We need retail crime law reforms in the UK
- James Martin, Crime and Security Advisor at the British Retail Consortium.
A pharmacist had his cheekbone and eye-socket broken after he tried to defend a female colleague. A shop-floor employee was racially abused as she went about her job. And terrified staff were confronted by a balaclava-clad man wielding a hammer. These are just some of the many shocking accounts from retailers on an all-too-regular basis. USDAW’s Freedom from Fear week will highlight many more terrible examples.
It must be clear to all that something needs to change. The recent Queen’s Speech contained many measures on criminal justice, including the flagship announcement that criminals given four or more years’ imprisonment for a violent offence will serve at least two thirds, not half, of their sentence. For many, this change will be welcomed, and it is certainly attention-grabbing. However, for those of us in retail, the largest single private employer in the UK, it begs the question: what about colleagues assaulted by a violent criminal whose sentence is for less than four years? To give some context, the assault on the pharmacist resulted in an 18-month prison sentence, serving 9. Where is the justice for our shopworkers?
Thankfully, following a recent consultation, Daniel Johnson MSP might have the answer. He has published a draft law that would allow for stronger sentencing of those who attack retail workers as they perform legally required duties. The retail industry would welcome the Scottish Parliament supporting Mr Johnson.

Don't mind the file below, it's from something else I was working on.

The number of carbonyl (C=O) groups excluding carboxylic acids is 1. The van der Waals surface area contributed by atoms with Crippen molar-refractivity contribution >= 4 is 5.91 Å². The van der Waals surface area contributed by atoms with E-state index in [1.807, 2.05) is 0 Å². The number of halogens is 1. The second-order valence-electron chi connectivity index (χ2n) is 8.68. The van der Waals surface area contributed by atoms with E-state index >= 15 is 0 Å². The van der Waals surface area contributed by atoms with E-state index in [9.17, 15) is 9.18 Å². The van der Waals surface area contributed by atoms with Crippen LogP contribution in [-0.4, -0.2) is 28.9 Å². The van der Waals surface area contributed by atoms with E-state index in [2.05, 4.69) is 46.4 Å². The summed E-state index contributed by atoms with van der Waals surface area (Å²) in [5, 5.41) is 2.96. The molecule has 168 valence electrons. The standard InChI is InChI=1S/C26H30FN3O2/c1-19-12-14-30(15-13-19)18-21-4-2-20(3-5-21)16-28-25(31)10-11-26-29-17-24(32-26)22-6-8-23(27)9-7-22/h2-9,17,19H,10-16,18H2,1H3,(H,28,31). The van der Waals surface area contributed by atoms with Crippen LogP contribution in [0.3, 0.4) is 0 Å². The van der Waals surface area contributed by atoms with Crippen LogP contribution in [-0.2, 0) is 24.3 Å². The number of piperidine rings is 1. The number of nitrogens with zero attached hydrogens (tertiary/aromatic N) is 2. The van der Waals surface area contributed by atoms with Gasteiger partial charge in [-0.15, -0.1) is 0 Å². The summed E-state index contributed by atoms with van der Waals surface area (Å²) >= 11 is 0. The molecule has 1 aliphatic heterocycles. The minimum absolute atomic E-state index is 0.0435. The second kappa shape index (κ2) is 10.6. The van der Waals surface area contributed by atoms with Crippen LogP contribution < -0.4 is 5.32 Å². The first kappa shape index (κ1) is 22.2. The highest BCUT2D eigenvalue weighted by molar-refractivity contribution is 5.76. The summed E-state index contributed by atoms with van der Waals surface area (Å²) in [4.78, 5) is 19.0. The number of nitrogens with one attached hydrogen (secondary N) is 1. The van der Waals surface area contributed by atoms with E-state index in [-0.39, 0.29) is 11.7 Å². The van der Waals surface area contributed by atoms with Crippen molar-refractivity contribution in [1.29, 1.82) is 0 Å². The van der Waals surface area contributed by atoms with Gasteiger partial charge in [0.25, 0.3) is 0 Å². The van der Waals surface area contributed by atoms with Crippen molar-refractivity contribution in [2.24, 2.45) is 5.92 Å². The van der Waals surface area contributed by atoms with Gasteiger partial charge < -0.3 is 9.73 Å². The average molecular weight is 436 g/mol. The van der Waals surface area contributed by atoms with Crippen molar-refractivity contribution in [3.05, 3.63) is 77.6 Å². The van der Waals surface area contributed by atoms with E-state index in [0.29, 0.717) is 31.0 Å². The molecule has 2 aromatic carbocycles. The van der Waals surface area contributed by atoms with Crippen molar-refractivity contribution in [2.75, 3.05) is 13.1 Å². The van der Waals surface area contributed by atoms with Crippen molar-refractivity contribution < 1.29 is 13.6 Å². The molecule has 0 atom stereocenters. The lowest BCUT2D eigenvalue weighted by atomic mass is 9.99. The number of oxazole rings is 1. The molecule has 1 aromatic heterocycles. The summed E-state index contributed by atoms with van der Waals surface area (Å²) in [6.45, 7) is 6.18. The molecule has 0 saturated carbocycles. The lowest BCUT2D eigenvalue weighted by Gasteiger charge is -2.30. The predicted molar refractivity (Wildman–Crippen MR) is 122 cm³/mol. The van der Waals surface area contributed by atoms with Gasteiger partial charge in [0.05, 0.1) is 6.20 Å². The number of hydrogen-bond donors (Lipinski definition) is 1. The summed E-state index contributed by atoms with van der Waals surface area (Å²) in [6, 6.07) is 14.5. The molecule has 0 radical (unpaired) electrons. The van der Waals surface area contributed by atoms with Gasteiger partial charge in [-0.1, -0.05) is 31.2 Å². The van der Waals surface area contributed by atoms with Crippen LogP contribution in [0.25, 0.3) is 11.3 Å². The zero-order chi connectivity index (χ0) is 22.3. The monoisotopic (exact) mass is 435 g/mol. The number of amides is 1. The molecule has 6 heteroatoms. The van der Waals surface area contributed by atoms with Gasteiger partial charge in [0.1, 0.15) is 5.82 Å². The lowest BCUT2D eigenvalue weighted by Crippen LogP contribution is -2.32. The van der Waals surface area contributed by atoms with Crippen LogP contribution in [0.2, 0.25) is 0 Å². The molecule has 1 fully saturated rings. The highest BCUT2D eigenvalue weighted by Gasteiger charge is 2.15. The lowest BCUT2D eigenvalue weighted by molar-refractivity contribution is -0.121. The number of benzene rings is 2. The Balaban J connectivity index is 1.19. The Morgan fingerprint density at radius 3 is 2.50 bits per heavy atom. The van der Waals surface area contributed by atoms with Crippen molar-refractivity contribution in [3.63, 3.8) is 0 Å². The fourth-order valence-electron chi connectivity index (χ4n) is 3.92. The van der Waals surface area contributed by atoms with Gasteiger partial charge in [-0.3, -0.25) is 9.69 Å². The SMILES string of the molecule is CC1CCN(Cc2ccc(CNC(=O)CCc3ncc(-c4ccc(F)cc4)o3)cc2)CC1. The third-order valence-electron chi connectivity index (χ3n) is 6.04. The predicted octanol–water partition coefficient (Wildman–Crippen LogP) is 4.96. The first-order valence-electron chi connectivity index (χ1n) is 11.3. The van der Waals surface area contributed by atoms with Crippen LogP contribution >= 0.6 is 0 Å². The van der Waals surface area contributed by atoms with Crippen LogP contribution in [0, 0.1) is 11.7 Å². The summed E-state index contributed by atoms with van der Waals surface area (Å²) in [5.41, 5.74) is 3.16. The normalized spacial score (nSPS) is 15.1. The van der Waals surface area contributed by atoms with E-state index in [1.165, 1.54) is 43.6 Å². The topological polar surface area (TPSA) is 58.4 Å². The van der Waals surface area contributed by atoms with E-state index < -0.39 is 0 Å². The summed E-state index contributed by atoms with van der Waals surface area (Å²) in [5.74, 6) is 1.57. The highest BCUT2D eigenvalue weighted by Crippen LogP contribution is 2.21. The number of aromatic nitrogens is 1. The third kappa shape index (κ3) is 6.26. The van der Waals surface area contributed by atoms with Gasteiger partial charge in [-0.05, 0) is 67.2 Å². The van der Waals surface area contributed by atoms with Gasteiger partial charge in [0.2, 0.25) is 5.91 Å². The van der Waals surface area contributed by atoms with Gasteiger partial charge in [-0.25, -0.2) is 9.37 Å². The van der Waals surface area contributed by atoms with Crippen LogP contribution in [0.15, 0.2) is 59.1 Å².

The national picture of retail violence is alarming. Despite record spending of nearly £1 billion on crime prevention, nearly 115 retail workers are attacked each day. Other insights from our Retail Crime Survey were that weapons are used more often and for seemingly smaller gain than before.
For us, this is a human issue that covers a public policy problem of epic proportions. It is not a victimless crime. It impacts upon the skilled, passionate, determined individuals who make the industry such a vibrant place to work; it impacts upon their families; and it impacts on the local communities’ retailers serve. Mr Johnson’s proposed law would finally go some way towards delivering appropriate sentences given the impact and severity of these crimes.
Crimes of this nature are by no means limited to any one area of retail. Robin Osterley, Chief Executive of the Charity Retailers Association, who supports Daniel Johnson’s bill, commented, “all retail workers, whether staff or volunteers, are on the front line of dealing with theft, enforcing age restrictions and handling abusive members of the public. Across Scotland, around 18,700 people volunteer in charity shops each year. Charity shop staff and volunteers help raise vital funds for charities and they should be able to do so free from the fear of being abused or assaulted”.
We at the BRC would entirely endorse those thoughts. As the parties prepare their manifestos, there is a clear case for looking north. A pledge to protect shopworkers would send a clear message to prospective voters about where politicians stand on this vital issue.